Movie Murder Defenses That Don't Really Work

By Brett Snider, Esq. on June 21, 2013 | Last updated on March 21, 2019

With the summer movie season upon us, chances are you'll see some dramatic legal plots unfolding on the big screen. But when it comes to the law, what you see in the movies often doesn't work in real life.

Whether it's "A Few Good Men" or "Liar Liar," we love movies about legal defenses and tactics that seem to pull the rug out from under the antagonist just at the right moment.

The problem is, these legal coups de grace are rarely pulled off in actual court. Unlike the following examples, you can rarely get off with murder on a legal technicality.

1. "Double Jeopardy."

This taut thriller features a young Ashley Judd who has an idyllic life with her son and husband, but is then suddenly framed for his murder and thrown in prison.

After been imprisoned for her husband's murder, Judd's prison inmate pal, played by definitely Italian-sounding Roma Maffia, gives her shaky legal advice that she can kill her husband and never be charged due to double jeopardy.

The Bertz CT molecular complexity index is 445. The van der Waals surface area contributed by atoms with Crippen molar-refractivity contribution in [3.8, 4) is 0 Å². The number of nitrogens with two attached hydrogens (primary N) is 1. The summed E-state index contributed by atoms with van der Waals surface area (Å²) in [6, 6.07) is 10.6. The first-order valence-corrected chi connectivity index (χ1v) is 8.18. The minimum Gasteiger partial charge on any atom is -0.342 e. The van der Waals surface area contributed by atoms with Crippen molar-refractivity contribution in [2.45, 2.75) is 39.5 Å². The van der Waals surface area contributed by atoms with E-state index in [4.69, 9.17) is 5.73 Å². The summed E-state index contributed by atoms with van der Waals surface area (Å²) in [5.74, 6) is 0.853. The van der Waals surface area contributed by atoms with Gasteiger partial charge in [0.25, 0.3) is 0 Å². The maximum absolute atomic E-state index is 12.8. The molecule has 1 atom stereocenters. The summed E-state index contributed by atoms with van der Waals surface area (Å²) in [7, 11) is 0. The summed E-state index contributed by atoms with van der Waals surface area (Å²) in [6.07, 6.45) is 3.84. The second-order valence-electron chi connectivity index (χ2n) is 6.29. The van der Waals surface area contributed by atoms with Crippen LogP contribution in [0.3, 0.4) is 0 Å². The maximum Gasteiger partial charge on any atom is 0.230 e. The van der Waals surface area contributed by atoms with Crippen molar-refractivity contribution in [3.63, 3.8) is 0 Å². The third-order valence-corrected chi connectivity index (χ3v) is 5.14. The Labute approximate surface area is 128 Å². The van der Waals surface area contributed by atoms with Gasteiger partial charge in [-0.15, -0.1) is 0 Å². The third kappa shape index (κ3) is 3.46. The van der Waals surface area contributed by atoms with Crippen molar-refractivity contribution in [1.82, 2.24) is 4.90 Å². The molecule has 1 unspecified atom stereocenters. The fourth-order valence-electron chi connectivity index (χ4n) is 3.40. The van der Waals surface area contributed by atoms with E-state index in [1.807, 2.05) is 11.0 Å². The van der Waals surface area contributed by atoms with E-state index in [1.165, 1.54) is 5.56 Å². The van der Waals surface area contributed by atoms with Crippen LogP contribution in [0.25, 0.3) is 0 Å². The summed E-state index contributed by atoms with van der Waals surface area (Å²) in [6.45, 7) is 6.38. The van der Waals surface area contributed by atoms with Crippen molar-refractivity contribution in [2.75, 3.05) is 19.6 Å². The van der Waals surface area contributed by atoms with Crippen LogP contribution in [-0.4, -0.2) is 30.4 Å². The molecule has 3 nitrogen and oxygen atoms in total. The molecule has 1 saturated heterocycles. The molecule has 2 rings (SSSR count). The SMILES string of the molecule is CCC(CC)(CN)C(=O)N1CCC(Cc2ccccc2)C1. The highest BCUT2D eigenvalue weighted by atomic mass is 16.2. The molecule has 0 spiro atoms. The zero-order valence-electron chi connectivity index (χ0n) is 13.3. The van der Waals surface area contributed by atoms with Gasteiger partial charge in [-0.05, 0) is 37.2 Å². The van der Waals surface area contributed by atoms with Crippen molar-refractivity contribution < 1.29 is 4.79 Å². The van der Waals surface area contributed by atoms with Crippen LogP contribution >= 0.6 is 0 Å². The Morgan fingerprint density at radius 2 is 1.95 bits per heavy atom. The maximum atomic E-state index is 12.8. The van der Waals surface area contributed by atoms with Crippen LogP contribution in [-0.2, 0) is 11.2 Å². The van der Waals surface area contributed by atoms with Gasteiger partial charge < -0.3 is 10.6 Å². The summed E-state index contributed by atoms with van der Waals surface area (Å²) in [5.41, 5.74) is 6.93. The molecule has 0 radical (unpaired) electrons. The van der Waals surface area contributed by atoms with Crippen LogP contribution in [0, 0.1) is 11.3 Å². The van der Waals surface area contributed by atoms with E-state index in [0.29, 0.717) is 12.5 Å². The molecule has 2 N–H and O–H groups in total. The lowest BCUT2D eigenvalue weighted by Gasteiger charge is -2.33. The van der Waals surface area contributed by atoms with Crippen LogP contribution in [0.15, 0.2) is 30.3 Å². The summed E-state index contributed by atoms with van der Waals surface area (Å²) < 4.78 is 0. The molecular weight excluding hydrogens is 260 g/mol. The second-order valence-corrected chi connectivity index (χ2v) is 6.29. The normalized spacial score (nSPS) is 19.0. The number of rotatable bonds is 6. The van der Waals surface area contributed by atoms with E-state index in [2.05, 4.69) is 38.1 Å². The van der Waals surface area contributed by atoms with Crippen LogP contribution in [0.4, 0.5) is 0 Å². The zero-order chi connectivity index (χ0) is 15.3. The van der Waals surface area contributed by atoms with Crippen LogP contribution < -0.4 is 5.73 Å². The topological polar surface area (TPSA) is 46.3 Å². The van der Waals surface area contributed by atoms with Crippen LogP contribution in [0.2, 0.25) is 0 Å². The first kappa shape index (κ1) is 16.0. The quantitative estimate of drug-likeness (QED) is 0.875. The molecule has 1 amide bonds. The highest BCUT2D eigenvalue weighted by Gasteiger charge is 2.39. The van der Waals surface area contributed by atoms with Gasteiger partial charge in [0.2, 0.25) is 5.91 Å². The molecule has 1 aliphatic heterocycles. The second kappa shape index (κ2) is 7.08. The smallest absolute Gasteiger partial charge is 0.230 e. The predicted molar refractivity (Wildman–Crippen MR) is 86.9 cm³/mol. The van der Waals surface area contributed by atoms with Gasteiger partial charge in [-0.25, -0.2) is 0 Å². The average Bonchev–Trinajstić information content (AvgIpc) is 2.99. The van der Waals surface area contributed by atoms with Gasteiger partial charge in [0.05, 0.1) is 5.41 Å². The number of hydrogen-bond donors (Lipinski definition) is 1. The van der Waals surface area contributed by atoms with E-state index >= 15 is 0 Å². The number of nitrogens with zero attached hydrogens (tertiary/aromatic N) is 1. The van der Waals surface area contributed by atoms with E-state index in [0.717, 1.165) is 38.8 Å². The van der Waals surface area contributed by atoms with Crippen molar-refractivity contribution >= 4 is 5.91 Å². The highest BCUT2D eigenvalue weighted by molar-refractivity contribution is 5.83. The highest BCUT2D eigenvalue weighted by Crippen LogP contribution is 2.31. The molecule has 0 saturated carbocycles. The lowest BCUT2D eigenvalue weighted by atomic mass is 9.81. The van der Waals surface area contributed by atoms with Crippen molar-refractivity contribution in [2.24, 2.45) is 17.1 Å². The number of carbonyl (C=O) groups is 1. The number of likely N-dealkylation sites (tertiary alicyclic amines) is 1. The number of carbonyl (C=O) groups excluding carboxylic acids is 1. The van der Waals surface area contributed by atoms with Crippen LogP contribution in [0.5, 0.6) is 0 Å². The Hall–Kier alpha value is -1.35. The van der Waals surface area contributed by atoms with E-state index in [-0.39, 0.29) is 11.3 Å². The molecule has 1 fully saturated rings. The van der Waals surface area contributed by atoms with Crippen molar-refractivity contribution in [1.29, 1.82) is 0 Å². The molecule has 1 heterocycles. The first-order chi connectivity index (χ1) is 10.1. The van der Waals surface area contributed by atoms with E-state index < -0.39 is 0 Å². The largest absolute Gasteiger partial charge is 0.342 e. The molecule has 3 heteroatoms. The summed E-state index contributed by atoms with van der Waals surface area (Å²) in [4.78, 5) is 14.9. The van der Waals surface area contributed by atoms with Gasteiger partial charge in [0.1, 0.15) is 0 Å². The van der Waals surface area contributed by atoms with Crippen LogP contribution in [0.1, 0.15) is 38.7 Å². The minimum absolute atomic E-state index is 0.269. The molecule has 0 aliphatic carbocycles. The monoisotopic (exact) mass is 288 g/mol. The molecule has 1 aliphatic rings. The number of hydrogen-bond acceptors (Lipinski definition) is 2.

Actually, you can be charged with murder of the same person twice, even if you're acquitted the first time, if the murder charges are based on separate incidents, like in "Double Jeopardy."

2. "Chicago."

The musical-turned-movie "Chicago" features Renee Zellweger on trial for the murder of the lover who scorned her.

"They both reached for the gun" is a pretty good start to an affirmative defense to murder, self-defense.

However, under Illinois law, the person who started the fight (in this case, Zellweger's character) is unable to claim self-defense for murder unless she withdrew or exhausted other means of escape.

It doesn't help that Zellweger's defense also centers around her lying about being pregnant.

3. "The Fugitive."

Another drag-out thriller involving a frame-up for murder, Dr. Richard Kimble (played by Harrison Ford) is convicted and then by chance busts loose to catch the real killer.

Even though Ford's character was falsely accused, you won't exonerate yourself by finding a one-armed man. That's what appeals and wrongful conviction suits are for.

Plus, running off all half-cocked into the woods to escape after your prison transport crashed is a felony in Illinois.

Do-gooders attempting to help or hide a dashing fugitive like Ford may also unwittingly be charged as accessories after the fact.

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